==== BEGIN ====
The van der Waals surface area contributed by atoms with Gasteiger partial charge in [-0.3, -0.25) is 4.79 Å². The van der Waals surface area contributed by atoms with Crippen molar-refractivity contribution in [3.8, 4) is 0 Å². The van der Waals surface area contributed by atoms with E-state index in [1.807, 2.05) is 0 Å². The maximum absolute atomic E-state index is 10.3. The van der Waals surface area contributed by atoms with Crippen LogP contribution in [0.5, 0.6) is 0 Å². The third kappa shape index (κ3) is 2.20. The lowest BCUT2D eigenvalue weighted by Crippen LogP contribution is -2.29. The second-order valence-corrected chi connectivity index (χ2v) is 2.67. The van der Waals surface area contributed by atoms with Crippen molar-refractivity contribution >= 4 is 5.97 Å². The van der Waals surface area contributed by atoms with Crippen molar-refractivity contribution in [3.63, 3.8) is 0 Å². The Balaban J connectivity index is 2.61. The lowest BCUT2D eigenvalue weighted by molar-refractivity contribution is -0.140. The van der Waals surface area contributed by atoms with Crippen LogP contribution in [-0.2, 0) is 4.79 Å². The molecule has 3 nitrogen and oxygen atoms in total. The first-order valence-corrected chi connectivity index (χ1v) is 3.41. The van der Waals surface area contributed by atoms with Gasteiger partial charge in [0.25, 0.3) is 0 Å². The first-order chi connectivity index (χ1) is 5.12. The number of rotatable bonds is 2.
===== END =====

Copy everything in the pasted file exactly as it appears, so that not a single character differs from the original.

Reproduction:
The van der Waals surface area contributed by atoms with Gasteiger partial charge in [-0.3, -0.25) is 4.79 Å². The van der Waals surface area contributed by atoms with Crippen molar-refractivity contribution in [3.8, 4) is 0 Å². The van der Waals surface area contributed by atoms with E-state index in [1.807, 2.05) is 0 Å². The maximum absolute atomic E-state index is 10.3. The van der Waals surface area contributed by atoms with Crippen LogP contribution in [0.5, 0.6) is 0 Å². The third kappa shape index (κ3) is 2.20. The lowest BCUT2D eigenvalue weighted by Crippen LogP contribution is -2.29. The second-order valence-corrected chi connectivity index (χ2v) is 2.67. The van der Waals surface area contributed by atoms with Crippen molar-refractivity contribution >= 4 is 5.97 Å². The van der Waals surface area contributed by atoms with Crippen molar-refractivity contribution in [3.63, 3.8) is 0 Å². The Balaban J connectivity index is 2.61. The lowest BCUT2D eigenvalue weighted by molar-refractivity contribution is -0.140. The van der Waals surface area contributed by atoms with Crippen LogP contribution in [-0.2, 0) is 4.79 Å². The molecule has 3 nitrogen and oxygen atoms in total. The first-order valence-corrected chi connectivity index (χ1v) is 3.41. The van der Waals surface area contributed by atoms with Gasteiger partial charge in [0.25, 0.3) is 0 Å². The first-order chi connectivity index (χ1) is 5.12. The number of rotatable bonds is 2.